School budget: New budget process put to the test




Last week, the board of education saw a presentation of the superintendent’s budget proposal. It features an increase of 3.1% or about $3 million. Now, the board of finance will tasked with reviewing the proposal in February before the board of education votes on it in March. Along the way, there is a series of workshops and public hearings.

During his budget proposal, Superintendent Tim Connellan said that the BOE has a statutory obligation and responsibility to propose a budget that meets the needs of the school district. He said that school administration felt the proposal was “thoughtful and deliberate.”

This year marks a change in the town’s budget process. After the November election, the BOF set proactive guidance, requesting in a vote that the total town and BOE budget increase remain below a 1.5% increase to the mill rate for 2020-21. There are no penalties if it can’t be done, but it was intended to be a guide for local boards.


So what does a 3.1% proposal mean to the new process? That’s unclear since the BOF guideline is linked to the mill rate, and factors—such as an increase to the grand list and the recent property revaluation—are still unknown.

Last year, the BOE budget increased 3.13%; the overall budget increased 2.64%; but the mill rate increased just 0.16 (0.5%).

“To be effective in our financial stewardship role, the BOF must set guidance. We must go first. We must lead,” said BOF chair John Leary. “Our departments need a target when they assess their services, service levels, initiatives and such. We are a growing community, and our departments face that growth head-on.”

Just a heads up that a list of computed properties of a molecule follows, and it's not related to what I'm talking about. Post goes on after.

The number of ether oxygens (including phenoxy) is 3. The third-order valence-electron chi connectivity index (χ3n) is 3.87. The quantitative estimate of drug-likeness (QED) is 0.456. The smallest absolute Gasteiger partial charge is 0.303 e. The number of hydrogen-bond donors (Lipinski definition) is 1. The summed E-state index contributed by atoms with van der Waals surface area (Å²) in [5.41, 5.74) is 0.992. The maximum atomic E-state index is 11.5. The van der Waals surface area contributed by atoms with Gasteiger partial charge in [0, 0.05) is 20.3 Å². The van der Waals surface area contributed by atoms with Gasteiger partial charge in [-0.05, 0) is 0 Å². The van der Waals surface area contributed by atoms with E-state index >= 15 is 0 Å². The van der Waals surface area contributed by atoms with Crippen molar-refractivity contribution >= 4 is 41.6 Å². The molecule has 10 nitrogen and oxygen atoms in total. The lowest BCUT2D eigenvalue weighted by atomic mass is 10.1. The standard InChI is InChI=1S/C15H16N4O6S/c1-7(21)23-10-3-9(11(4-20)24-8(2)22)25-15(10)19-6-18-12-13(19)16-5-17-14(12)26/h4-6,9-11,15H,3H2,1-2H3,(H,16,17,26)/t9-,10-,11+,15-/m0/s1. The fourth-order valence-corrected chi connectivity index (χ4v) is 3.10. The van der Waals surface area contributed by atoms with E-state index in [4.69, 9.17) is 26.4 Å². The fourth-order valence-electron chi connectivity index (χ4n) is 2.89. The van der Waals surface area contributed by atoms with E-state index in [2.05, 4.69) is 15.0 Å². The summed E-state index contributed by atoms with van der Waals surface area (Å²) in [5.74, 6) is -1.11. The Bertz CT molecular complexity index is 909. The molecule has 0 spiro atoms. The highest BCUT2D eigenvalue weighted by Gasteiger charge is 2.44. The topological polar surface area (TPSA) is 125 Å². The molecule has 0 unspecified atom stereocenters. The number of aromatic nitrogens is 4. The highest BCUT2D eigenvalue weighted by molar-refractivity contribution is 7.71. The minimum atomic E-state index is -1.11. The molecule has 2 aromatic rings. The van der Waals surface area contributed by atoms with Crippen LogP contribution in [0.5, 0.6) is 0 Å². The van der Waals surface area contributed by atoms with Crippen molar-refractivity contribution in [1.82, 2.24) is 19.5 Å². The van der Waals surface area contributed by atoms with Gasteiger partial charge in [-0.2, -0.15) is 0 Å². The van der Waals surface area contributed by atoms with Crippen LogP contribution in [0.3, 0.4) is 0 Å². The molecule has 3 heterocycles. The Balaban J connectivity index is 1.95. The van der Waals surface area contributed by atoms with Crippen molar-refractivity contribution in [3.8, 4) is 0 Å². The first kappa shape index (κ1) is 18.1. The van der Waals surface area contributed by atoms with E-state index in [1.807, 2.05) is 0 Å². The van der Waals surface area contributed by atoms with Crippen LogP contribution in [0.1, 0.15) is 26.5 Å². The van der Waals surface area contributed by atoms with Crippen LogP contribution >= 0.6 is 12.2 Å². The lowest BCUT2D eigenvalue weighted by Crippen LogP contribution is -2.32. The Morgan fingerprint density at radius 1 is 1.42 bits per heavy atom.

Leary said town departments look to the BOF and the town manager for guidance on how to proceed. Departments respond to the guidance that was set, and bring forth their needs and justification for those needs.

“Then, we make it all work in the most responsible way for the complete town of Southington,” said Leary. “The work is not easy, and the results always present more challenges as we meet the needs in the most effective and efficient manner.”

Leary said that he agreed that the BOE presented a thoughtful budget that meets the educational needs of Southington students. “Our community takes pride in our schools, and has for a long time,” he said. “From a BOF perspective, needs cannot be considered mutually exclusive.”

Leary said costs increase over time, particularly when the majority of the costs are labor and benefit costs that contractually increase. The BOF assesses costs, particularly the cost of new initiatives, and works hard to strategically manage and grow the grand list to garner new tax paying assets.

“In the end, we carefully and respectfully look at the impact on our mill rate, the affordability of government, and then work back to recommend the most responsible taxes to meet the needs of Southington,” he said.

In order to close budget deficits in Connecticut, the state government has been initiating new taxes, raising current taxes, and reducing aid to towns.

“Southington folks pay more in state tax than they receive back in state services,” said Leary. “We are net payers to the state government. The healthier you are, the more you pay, and the less you get. This is why many folks, especially net payers, work hard to focus and limit the size and role of state government.”

The BOF is tasked with funding local government in light of uncertain state funding levels and local needs. While the education budget is for operations and does not include school buildings, the general government is tasked with renovations and construction of school buildings, and continues to carry debt and pay interest on past school renovations.

Ultimately, both the BOE and town budgets come together as whole budget that funds the needs of the town as a whole.

“We are one town, in a fiscally healthy position, ready to face the challenges the future presents to us,” said Leary. “Southington folks are in good hands with our department leaders and town government.”

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